Tuesday, June 30, 2015

My new book documenting Walt Disney's time in France as a volunteer driver with the Red Cross at the end of World War I has just been released in soft-cover and e-book formats.

Check out my publisher's information page at this link for more information.

The book contains a lot of new information and photos including:

  • five never-before-published photos of Walt in his Red Cross uniform
  • the contents of a scrapbook of art Walt sent home to a school chum
  • two photographs of famous Parisian landmarks snapped by Walt himself
  • five postcards sent to friends back home
  • the contents of dozens of letters exchanged between Walt and his former canteen boss following the war, when they renewed their friendship
  • extensive use of journalist Pete Martin's landmark 1956 interview with Walt Disney - "hear" Walt speak about his many overseas adventures including the "charge of the cordwood brigade," the court martial that almost happened, doctored souvenirs, the picnic with a famous general's son, and much, much, more.

Join Walt as he celebrates his seventeenth birthday in a small French bistro, and learn about this exciting and formative time in his life that closed his childhood and set him on the path to the man he would become.

Walt stands atop an abandoned British tank overlooking the Hindenburg Line, a defensive barrier built by the Germans that ran across northeastern France. This image and many other never-before-published photos and research items make their debut in the book.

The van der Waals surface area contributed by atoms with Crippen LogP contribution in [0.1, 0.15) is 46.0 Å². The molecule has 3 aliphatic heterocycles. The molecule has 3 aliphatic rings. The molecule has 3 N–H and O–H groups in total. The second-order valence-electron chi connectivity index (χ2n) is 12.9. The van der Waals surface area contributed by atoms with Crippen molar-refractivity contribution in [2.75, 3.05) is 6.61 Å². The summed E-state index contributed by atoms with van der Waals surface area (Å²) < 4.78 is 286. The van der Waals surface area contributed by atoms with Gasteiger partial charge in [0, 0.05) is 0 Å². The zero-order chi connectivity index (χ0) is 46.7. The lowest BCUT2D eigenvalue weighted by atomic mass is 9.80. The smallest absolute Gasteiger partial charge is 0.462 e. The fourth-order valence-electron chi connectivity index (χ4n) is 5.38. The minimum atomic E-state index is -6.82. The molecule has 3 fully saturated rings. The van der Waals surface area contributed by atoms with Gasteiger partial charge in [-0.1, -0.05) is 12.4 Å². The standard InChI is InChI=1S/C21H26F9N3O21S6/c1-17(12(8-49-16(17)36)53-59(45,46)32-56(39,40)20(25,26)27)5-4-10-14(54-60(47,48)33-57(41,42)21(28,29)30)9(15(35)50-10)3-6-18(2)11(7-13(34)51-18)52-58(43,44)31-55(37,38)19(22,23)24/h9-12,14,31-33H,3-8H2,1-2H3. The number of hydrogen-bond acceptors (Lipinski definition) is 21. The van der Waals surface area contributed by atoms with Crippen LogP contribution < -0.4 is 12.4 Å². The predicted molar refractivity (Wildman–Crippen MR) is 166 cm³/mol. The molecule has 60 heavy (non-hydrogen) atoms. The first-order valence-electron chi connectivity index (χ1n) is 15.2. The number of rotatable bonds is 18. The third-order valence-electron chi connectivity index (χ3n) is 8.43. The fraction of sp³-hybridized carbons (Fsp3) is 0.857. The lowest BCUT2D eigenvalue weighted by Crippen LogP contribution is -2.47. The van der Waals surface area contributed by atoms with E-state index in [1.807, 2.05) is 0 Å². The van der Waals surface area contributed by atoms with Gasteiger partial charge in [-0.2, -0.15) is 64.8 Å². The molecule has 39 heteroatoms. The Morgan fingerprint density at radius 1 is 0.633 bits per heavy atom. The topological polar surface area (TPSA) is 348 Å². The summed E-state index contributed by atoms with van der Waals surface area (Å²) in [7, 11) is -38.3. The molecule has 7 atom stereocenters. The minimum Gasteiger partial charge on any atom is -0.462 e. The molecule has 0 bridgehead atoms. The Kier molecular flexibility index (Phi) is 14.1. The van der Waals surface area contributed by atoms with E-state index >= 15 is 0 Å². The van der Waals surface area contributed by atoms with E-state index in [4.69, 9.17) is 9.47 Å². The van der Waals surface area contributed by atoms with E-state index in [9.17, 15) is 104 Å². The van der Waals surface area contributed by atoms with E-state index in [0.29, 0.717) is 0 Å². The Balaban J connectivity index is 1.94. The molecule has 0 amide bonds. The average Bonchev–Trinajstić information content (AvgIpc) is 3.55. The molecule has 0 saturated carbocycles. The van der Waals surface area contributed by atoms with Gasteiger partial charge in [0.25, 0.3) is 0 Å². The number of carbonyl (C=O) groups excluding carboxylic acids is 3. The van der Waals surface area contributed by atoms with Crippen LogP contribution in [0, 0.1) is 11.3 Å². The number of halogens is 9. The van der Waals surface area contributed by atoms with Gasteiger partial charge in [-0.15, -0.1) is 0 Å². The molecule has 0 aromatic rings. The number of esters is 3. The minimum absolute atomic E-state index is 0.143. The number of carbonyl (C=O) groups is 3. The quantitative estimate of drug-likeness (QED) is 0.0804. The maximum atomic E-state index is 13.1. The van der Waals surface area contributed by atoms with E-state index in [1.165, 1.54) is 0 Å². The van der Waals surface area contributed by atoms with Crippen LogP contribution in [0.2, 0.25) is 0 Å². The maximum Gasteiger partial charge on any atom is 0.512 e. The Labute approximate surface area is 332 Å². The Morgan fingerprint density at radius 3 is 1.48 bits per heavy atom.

Tuesday, June 25, 2013

Disney and the war: Service With Character

My book on Disney's involvement in World War II is now available in both print and e-book formats on Amazon. It's a revised edition of the book Toons At War, which I self-published 13 years ago! The title of the updated and revised edition is: Service With Character. The Disney Studio and World War II.

The second edition contains a lot of new information on Disney's contributions to the home front, military training films, propaganda films, life at the studio during the war, and the Studio's creation of over 1,200 combat insignia. This book covers a huge variety of topics related to Disney during World War II.

Click on this link to check it out.

Tuesday, December 06, 2011

Remember Pearl Harbor

December 7, 1941. "A day which will live in infamy . . . "

Remember Pearl Harbor!

A December 9, 1941 editorial in The Oregonian newspaper claims to have been the first to use the catchphrase, "Remember Pearl Harbor!" In the months that followed the surprise attack, all manner of retail items were emblazoned with the phrase, and sold to Americans wanting revenge for what happened to her sailors, soldiers, and ordinary citizens that sunny Sunday morning on December 7.

Disney artist Hank Porter created all of the art found on the six Aircraft Warning Service posters in this thread. Five of the images come our way courtesy the Porter family, while the sixth is from The Walt Disney Archives.

One of the posters in the series features a caricature of a stereotyped Japanese soldier. This type of illustration is rare from the Disney Studio. While other Hollywood cartoon studios often portrayed enemy stereotypes in their cartoons, Disney rarely did. And for the amount of war-related combat insignia and home front items produced using Disney-created art, the number of "enemy" stereotypes depicted is an exceptionally small number.